Eighteenth-Century Pointe

Eighteenth-Century Pointe

It is a commonplace in dance histories to claim that pointe was an innovation of the nineteenth century. This is, in fact, a misconception: pointe was clearly in use already in the eighteenth century. The clearest reference to such early use comes from Magri (1779: 1/91), who writes that the French dancer Antoine-Bonaventure Pitrot (fl. 1744-1770)

does not remain in equilibrium on the ball of one foot, as others do, but raises the whole body on the tip of the big toe and straightens all the joints so perfectly that the thigh, the leg, and the foot itself fall into one perpendicular line.

And there is some evidence that Pitrot was not the only eighteenth-century dancer to perform this feat. Almost certainly, Sandham, an early eighteenth-century English dancer specializing apparently in comic and grotesque roles, performed on pointe in his dance the Dutch Skipper during the 1721-22 season at Lincoln’s Inn Fields, London. A bill draws attention to his performance “on his Toes” (cited in Highfill 1991: 13/202). If the phrase is taken to mean simply ‘on the balls of the feet,’ then there would have been little need to highlight this manner in a bill, since a high rise on the ball was the norm in eighteenth-century theatrical dance.

Almost certainly, a further example is mentioned in a description of a performance seen by Zacharias Conrad von Uffenbach (1935: 31) at London’s Drury Lane Theatre in 1710:

A man appeared as Scaramouche, but he was far from being as elegant a dancer [as Hestor Santlow, who preceded him], though he excels in droll attitudes, leaping and contortions of the body, in which I never saw his equal. The most amazing of all was that he danced a “Chique” [i.e., a jig] with great agility on the tips of his toes with his feet turned entirely inwards, so that one cannot conceive how he was able to bend his feet thus backwards, stand on tiptoes, and spring about without straining his feet or breaking them at the ankle-joints.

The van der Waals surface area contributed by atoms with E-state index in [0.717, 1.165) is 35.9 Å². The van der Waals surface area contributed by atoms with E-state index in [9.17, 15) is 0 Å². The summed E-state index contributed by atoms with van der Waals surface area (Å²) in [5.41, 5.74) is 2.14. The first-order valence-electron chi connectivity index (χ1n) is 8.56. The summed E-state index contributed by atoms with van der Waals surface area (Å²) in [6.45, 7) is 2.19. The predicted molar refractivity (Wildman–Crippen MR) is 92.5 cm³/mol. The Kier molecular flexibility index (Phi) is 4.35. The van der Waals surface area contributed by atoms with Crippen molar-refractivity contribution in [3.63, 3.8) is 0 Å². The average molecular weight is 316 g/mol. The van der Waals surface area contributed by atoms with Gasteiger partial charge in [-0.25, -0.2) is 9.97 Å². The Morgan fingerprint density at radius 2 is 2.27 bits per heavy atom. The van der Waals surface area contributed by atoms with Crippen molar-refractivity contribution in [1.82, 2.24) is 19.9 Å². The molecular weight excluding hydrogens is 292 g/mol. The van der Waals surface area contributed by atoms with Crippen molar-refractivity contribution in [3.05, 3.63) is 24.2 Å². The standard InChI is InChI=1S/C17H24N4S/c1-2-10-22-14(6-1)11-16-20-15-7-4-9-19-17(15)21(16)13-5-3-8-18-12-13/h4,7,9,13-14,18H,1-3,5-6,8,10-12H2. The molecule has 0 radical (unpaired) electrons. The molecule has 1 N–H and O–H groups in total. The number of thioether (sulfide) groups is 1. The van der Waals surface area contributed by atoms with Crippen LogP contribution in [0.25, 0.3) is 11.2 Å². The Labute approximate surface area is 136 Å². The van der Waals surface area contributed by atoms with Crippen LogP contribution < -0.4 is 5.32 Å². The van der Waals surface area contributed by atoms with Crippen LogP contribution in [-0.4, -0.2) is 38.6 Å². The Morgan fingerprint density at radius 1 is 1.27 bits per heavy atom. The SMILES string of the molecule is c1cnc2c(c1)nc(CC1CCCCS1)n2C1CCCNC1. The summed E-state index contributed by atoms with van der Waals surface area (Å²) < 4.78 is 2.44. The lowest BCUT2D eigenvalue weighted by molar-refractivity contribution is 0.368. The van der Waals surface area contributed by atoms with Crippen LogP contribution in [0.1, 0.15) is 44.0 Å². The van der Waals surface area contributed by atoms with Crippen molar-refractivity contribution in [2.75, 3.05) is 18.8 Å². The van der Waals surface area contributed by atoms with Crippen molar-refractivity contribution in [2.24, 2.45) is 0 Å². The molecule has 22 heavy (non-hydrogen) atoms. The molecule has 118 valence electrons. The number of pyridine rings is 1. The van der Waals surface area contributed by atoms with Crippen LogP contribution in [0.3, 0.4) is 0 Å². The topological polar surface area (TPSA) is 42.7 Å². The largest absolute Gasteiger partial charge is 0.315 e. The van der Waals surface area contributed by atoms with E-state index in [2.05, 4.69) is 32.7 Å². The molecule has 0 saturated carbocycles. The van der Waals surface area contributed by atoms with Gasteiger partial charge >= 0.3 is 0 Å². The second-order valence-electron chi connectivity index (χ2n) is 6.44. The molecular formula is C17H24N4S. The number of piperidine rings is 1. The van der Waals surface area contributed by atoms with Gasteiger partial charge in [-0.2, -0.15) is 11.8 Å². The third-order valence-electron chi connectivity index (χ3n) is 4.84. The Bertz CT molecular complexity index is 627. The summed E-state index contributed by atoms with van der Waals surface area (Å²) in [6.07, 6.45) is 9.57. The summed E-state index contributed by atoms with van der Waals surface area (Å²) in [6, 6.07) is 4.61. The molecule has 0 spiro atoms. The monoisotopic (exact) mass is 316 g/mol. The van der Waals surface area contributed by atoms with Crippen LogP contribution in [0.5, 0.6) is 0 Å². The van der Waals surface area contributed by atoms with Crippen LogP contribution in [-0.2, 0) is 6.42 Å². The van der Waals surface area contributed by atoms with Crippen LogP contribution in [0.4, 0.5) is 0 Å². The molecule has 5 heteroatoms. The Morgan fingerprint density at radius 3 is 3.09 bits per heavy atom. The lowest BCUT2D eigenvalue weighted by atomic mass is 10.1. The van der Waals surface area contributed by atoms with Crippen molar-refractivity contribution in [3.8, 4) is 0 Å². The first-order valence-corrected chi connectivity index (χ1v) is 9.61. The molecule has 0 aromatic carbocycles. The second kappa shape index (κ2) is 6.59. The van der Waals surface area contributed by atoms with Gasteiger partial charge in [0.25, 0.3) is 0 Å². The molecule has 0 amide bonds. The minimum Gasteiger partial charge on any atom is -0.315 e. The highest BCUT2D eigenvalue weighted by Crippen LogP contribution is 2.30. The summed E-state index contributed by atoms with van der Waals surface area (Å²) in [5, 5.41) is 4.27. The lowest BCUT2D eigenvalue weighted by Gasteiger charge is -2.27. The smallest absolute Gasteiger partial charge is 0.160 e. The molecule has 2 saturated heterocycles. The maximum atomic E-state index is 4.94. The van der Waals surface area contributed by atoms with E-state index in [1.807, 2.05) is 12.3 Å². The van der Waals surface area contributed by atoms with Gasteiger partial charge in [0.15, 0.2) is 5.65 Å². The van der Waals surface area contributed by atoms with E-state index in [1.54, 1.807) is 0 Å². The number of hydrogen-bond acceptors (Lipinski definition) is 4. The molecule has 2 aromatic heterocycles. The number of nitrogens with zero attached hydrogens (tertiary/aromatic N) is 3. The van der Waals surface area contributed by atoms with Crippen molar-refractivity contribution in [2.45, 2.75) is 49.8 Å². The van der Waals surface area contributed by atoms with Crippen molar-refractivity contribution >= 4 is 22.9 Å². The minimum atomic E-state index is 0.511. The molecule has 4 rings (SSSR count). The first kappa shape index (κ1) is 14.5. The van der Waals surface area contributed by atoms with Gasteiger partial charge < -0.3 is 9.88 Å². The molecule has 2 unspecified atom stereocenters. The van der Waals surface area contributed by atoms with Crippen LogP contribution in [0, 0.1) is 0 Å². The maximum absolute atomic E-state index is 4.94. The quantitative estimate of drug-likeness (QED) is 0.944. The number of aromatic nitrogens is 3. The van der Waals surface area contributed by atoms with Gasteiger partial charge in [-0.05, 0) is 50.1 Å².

A description of Giovanna Baccelli’s début at the Paris Opéra in 1782 also alludes to the “tours de force” of landing, balancing, and pirouetting “sur l’orteil” (‘on the toe’):

It was in the ballet in the second act of Électre, to an air by Monsieur Sacchini, that Mademoiselle Baccelli débuted yesterday. It cannot be gainsaid that she is a most agreeable dancer, who links strength and a brilliant execution to a neat figure; but because her style is utterly the same as Mademoiselle Dupré’s (who made her appearance a few months ago and who already has many partisans), she excited less admiration especially in her tours de force of landing, holding herself, and pirouetting on the toe [sur l’orteil] without losing anything of the nobility and grace in her role, which the former did as well. (Bachaumont 1783: 21/1/ii = 16 Nov. 1782)

The “landing” sur l’orteil here most likely refers to a sharp rise onto the toe with the ball raised off the floor in a terre-à-terre jump. Indeed, springing up onto the tips of the toes is in fact prescribed by Gourdoux-Daux (1817: 55-56) in his description of the “assemblé upon the toe,” within the context of even ballroom dance technique.

Place yourself according to the rules of deportment, the knees straight, the feet in the third position. To perform this motion, place the weight of your body entirely upon the fore foot and straight upon the hip; this will disengage the hind foot. Bend upon the fore knee, raising, at the same time, the hind foot upon the toes. This motion will cause the hind knee to bend also; hold it well turned out and unfold it by sliding the foot with the toes low and near the floor towards the [56] second position, which it will reach, being extended, at the same moment the foot you stand on will reach its utmost bend. To rise up straight again, hold the foot extended which is pointed in the second position, and drawing it on the toes towards the ones you stand on, you will enter it above that one, which will be straightened at the same moment that the foot, coming from the second position, will reach the third, where you will continue to hold yourself upon the tip of your toes, bending them down as much as possible, and let the heels come down gradually.

That pointe is indeed referred to in the description of Baccelli is strongly suggested by the fact that the expression sur l’orteil was used in the first part of the nineteenth century to refer to a position on the toe(s), and not on the ball. Saint-Léon (1852: 31), for example, writes that

to be sur l’orteil is said of that position of the feet wherein the body is carried onto the tip of the toes, that is, that position wherein the body is carried onto the little phalanx of the big toe and onto the little phalanxes of the four other toes. . . [In contrast,] to be sur la demi-pointe is said of that position of the feet wherein the heel leaves the floor while the body is carried onto the front of the foot, that is, that position wherein the body is carried onto the back of the sesamoid bone and the metatarsal bones of the toes.